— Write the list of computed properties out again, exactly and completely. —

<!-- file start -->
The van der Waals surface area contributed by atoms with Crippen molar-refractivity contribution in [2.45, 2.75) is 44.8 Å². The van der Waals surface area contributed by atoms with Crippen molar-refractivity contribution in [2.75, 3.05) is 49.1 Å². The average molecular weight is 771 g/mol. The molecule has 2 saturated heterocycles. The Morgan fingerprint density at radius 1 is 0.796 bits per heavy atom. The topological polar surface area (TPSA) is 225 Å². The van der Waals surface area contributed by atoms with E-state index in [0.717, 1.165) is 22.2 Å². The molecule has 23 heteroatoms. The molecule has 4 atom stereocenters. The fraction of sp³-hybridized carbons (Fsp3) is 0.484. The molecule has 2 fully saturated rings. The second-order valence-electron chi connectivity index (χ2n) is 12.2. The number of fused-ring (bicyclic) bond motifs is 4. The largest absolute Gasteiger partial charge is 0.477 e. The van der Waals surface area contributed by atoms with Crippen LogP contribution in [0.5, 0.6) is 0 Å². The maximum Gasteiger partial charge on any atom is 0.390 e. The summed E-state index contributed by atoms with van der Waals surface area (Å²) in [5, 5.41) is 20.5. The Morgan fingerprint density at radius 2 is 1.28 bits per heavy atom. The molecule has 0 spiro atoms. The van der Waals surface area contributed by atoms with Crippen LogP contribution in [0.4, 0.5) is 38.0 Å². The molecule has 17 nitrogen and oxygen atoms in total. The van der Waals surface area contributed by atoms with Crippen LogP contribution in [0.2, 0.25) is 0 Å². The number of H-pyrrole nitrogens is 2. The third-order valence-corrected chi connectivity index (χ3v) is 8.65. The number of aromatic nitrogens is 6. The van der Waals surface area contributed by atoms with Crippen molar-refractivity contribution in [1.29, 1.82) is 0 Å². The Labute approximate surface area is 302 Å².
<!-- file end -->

The van der Waals surface area contributed by atoms with Crippen molar-refractivity contribution in [2.45, 2.75) is 44.8 Å². The van der Waals surface area contributed by atoms with Crippen molar-refractivity contribution in [2.75, 3.05) is 49.1 Å². The average molecular weight is 771 g/mol. The molecule has 2 saturated heterocycles. The Morgan fingerprint density at radius 1 is 0.796 bits per heavy atom. The topological polar surface area (TPSA) is 225 Å². The van der Waals surface area contributed by atoms with E-state index in [0.717, 1.165) is 22.2 Å². The molecule has 23 heteroatoms. The molecule has 4 atom stereocenters. The fraction of sp³-hybridized carbons (Fsp3) is 0.484. The molecule has 2 fully saturated rings. The second-order valence-electron chi connectivity index (χ2n) is 12.2. The number of fused-ring (bicyclic) bond motifs is 4. The largest absolute Gasteiger partial charge is 0.477 e. The van der Waals surface area contributed by atoms with Crippen LogP contribution in [0.5, 0.6) is 0 Å². The maximum Gasteiger partial charge on any atom is 0.390 e. The summed E-state index contributed by atoms with van der Waals surface area (Å²) in [5, 5.41) is 20.5. The Morgan fingerprint density at radius 2 is 1.28 bits per heavy atom. The molecule has 0 spiro atoms. The van der Waals surface area contributed by atoms with Crippen LogP contribution in [0.4, 0.5) is 38.0 Å². The molecule has 17 nitrogen and oxygen atoms in total. The van der Waals surface area contributed by atoms with Crippen LogP contribution in [0.2, 0.25) is 0 Å². The number of H-pyrrole nitrogens is 2. The third-order valence-corrected chi connectivity index (χ3v) is 8.65. The number of aromatic nitrogens is 6. The van der Waals surface area contributed by atoms with Crippen molar-refractivity contribution in [1.29, 1.82) is 0 Å². The Labute approximate surface area is 302 Å².